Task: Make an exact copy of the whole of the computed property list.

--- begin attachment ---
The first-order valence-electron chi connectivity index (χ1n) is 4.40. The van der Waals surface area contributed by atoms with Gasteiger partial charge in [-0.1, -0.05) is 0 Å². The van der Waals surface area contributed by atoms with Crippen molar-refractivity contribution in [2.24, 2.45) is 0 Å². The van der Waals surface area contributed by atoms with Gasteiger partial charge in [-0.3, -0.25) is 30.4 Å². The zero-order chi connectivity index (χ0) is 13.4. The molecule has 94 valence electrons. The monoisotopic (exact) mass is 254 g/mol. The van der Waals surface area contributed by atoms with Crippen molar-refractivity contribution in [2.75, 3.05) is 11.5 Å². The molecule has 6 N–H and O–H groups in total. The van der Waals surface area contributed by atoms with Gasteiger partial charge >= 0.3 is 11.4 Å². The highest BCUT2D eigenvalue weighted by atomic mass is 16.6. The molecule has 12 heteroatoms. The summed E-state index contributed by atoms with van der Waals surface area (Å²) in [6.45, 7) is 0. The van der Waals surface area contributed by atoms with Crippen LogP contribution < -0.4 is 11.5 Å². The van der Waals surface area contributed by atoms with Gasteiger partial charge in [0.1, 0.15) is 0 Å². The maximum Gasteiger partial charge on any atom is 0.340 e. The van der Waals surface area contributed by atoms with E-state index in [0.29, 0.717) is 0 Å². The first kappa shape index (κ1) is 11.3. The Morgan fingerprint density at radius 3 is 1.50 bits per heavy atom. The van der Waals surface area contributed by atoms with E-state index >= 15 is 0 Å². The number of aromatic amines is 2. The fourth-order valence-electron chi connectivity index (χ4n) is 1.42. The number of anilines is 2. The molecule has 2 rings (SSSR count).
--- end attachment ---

The first-order valence-electron chi connectivity index (χ1n) is 4.40. The van der Waals surface area contributed by atoms with Gasteiger partial charge in [-0.1, -0.05) is 0 Å². The van der Waals surface area contributed by atoms with Crippen molar-refractivity contribution in [2.24, 2.45) is 0 Å². The van der Waals surface area contributed by atoms with Gasteiger partial charge in [-0.3, -0.25) is 30.4 Å². The zero-order chi connectivity index (χ0) is 13.4. The molecule has 94 valence electrons. The monoisotopic (exact) mass is 254 g/mol. The van der Waals surface area contributed by atoms with Crippen molar-refractivity contribution in [2.75, 3.05) is 11.5 Å². The molecule has 6 N–H and O–H groups in total. The van der Waals surface area contributed by atoms with Gasteiger partial charge >= 0.3 is 11.4 Å². The highest BCUT2D eigenvalue weighted by atomic mass is 16.6. The molecule has 12 heteroatoms. The summed E-state index contributed by atoms with van der Waals surface area (Å²) in [6.45, 7) is 0. The van der Waals surface area contributed by atoms with Crippen LogP contribution < -0.4 is 11.5 Å². The van der Waals surface area contributed by atoms with Gasteiger partial charge in [0.1, 0.15) is 0 Å². The maximum Gasteiger partial charge on any atom is 0.340 e. The van der Waals surface area contributed by atoms with E-state index in [0.29, 0.717) is 0 Å². The first kappa shape index (κ1) is 11.3. The Morgan fingerprint density at radius 3 is 1.50 bits per heavy atom. The van der Waals surface area contributed by atoms with E-state index >= 15 is 0 Å². The number of aromatic amines is 2. The fourth-order valence-electron chi connectivity index (χ4n) is 1.42. The number of anilines is 2. The molecule has 2 rings (SSSR count).